The golden thread of Italian lyrical singing

Discussion of historic singers: Francesco Merli, Giuseppe De Luca, Richard Tauber, Conchita Supervía, etc.

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oddjobman
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Joined: 05 Jan 2016, 08:23

The golden thread of Italian lyrical singing

Post by oddjobman »

Italy has an abundance of lyrical tenors. To my mind, the line of torch bearers among Italian lyrical tenors in chronometric order is: Alessandro Bonci, Beniamino Gigli, Guiseppe di Stefano, Luciano Pavarotti. But after that, I can't think of any name that is primus inter pares.
Any suggestions?

CVAULT1
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Joined: 05 Jan 2016, 17:36

Re: The golden thread of Italian lyrical singing

Post by CVAULT1 »

I think Ferruccio Tagliavini should go in there some place. (By-the-way, you got Giuseppe spelled wrong)

Geoff
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Re: The golden thread of Italian lyrical singing

Post by Geoff »

Likewise, Eugenio Fernandi. https://www.youtube.com/watch?v=FSIV5o1cnW8di
Luigi Infantino. https://www.youtube.com/watch?v=OJZprPBsNyU

plus quite a lot more.

Regards,
Geoff.

oddjobman
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Re: The golden thread of Italian lyrical singing

Post by oddjobman »

Yes, agreed. And while we are at it, I might also mention Gianni Raimondi. But the ones that were mentioned so far are not active anymore. What about the present corps? Any one that can match the giants of the past?

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Aureliano
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Re: The golden thread of Italian lyrical singing

Post by Aureliano »

Not to mention Salvatore Fisichella is a crime!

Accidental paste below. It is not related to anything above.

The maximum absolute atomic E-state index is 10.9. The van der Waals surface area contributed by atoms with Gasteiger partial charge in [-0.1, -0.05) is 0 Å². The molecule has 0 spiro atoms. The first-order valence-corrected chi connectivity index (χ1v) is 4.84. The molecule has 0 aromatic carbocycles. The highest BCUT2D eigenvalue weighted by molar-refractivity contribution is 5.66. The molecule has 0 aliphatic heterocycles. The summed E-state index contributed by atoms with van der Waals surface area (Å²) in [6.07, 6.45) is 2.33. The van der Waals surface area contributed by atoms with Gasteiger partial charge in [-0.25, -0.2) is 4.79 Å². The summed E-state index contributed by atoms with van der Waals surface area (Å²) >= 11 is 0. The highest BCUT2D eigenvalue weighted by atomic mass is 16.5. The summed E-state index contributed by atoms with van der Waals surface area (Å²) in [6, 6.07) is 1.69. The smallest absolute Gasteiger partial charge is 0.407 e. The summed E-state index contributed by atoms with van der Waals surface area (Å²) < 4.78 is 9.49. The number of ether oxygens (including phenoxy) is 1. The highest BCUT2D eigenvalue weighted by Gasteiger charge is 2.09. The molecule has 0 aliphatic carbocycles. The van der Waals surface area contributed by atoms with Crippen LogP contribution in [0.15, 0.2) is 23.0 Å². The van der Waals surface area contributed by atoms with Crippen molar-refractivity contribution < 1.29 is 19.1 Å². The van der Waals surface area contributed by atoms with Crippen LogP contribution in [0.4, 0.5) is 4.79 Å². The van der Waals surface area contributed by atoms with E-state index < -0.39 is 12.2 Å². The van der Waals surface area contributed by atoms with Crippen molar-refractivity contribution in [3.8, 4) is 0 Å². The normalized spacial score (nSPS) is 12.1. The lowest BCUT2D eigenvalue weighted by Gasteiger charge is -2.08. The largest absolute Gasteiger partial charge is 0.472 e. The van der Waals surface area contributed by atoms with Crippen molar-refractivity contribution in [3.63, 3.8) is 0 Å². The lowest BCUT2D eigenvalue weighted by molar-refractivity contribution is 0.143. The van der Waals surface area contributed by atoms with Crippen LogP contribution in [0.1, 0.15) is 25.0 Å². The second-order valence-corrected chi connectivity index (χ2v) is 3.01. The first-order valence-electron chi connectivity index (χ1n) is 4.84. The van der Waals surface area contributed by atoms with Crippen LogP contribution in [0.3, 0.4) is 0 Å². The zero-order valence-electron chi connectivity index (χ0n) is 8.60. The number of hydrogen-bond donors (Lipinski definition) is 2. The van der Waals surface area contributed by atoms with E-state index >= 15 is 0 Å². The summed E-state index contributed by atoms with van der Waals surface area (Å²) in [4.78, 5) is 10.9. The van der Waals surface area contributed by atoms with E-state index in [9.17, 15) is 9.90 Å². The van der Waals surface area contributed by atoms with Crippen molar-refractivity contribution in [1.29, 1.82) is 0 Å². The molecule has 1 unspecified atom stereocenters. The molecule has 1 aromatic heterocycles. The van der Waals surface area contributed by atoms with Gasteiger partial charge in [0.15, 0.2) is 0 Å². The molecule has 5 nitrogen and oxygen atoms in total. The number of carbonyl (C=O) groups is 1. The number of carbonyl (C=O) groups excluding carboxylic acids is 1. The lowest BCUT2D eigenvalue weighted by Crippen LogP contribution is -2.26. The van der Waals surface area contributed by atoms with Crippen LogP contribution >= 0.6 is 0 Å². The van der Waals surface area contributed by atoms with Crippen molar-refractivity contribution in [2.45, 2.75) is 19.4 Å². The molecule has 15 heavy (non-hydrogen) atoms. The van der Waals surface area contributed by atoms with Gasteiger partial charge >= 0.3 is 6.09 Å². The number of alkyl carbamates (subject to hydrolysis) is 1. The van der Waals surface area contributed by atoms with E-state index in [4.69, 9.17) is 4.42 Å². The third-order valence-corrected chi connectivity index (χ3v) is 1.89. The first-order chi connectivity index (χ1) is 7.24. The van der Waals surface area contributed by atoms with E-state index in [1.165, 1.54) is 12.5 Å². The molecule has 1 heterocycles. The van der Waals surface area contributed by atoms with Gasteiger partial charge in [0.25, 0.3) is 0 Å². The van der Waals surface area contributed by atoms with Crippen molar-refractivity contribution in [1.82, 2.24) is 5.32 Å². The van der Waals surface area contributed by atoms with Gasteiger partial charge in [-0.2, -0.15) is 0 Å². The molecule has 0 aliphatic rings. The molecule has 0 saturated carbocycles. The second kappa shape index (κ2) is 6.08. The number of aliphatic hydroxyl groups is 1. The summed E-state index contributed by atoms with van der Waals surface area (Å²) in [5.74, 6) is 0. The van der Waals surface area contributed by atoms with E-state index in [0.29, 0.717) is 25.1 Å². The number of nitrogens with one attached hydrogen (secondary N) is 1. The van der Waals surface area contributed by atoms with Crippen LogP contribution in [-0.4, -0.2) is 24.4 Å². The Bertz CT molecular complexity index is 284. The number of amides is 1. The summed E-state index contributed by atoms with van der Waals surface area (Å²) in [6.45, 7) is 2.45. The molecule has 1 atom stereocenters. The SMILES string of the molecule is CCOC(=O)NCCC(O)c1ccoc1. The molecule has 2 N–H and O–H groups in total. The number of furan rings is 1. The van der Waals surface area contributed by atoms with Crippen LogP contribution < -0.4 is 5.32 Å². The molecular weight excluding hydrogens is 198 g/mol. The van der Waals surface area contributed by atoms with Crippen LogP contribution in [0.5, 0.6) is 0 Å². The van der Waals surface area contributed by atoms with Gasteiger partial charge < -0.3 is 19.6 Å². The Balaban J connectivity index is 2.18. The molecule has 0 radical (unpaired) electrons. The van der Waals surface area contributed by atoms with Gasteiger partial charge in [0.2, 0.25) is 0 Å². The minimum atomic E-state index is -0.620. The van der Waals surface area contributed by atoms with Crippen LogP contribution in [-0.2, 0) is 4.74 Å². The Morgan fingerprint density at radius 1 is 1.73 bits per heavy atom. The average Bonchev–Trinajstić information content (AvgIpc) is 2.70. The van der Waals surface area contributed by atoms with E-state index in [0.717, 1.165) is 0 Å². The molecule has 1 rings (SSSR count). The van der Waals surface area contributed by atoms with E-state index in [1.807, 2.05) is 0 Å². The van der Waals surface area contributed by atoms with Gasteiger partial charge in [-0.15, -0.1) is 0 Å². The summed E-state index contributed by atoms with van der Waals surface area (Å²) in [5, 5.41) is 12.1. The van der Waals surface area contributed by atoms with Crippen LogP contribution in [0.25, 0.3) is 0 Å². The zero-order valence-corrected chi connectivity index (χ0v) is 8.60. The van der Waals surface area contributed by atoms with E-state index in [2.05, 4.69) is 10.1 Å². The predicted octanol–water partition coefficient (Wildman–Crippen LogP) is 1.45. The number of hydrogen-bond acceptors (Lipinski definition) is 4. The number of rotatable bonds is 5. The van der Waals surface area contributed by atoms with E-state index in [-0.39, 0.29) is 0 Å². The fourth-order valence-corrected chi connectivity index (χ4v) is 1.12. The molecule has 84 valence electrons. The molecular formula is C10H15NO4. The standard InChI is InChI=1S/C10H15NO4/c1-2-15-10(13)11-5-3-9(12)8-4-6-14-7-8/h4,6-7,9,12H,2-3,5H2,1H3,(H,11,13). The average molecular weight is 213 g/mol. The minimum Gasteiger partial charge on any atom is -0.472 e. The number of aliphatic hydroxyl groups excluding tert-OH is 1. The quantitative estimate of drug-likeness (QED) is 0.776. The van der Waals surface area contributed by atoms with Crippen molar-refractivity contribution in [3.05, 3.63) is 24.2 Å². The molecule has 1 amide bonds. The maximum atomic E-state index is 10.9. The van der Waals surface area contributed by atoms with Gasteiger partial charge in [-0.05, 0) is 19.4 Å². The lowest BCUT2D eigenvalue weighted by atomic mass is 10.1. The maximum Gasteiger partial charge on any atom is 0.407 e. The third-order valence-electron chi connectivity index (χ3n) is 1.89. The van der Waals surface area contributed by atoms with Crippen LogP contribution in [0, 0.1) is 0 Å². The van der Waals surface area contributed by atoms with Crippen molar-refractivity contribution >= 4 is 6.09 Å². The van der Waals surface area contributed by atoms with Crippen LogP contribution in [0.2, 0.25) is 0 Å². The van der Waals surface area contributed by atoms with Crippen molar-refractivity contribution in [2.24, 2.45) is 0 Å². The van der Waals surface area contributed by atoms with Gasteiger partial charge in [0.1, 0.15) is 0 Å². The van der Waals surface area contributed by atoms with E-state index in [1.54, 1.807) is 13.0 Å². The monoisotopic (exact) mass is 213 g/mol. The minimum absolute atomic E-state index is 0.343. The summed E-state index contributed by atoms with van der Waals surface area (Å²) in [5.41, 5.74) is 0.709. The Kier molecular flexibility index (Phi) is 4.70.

venividivici
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Re: The golden thread of Italian lyrical singing

Post by venividivici »

Not a household name but my favorite leggero tenor of all... Ugo Benelli


Jim
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Re: The golden thread of Italian lyrical singing

Post by Jim »

Ugo Benelli was largely instrumental is resurrecting Rossinian singing in the modern era. I met him some years ago when he was still singing character parts. He was I think the first to record 'Cessa di piu resistere etc.' which was usually cut at the end of Barbiere, even though its twin in Cenerentola was always sung by the mezzo, also at the end of the opera. Nowadays when it is left out, by the tenor, it is very obvious.

I would like to add Cesare Valletti to the list as an early contemporary of Ugo Benelli. It was said that he also sang 'Cessa...' but I do not think that he recorded it. Style reminiscent of Tito Schipa who was his teacher.



Luigi Alva with a more lyrical tone was also a contemporary. Very stylish.

I know that I am stepping on toes here but to my mind Beniamino Gigli is not in any way a leggiero tenor. I consider his voice a spinto tenor who had the technique to sing in a very lyrical style when he had a mind to, at least when he was young. I was never very clear what Ferruccio Tagliavini was but more inclined to consider him a lyric tenor.

The reigning leggiero at the moment is Juan Diego Florez.

Jim

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Opera Vivrà
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Re: The golden thread of Italian lyrical singing

Post by Opera Vivrà »

Opera Vivrà - o gioia!

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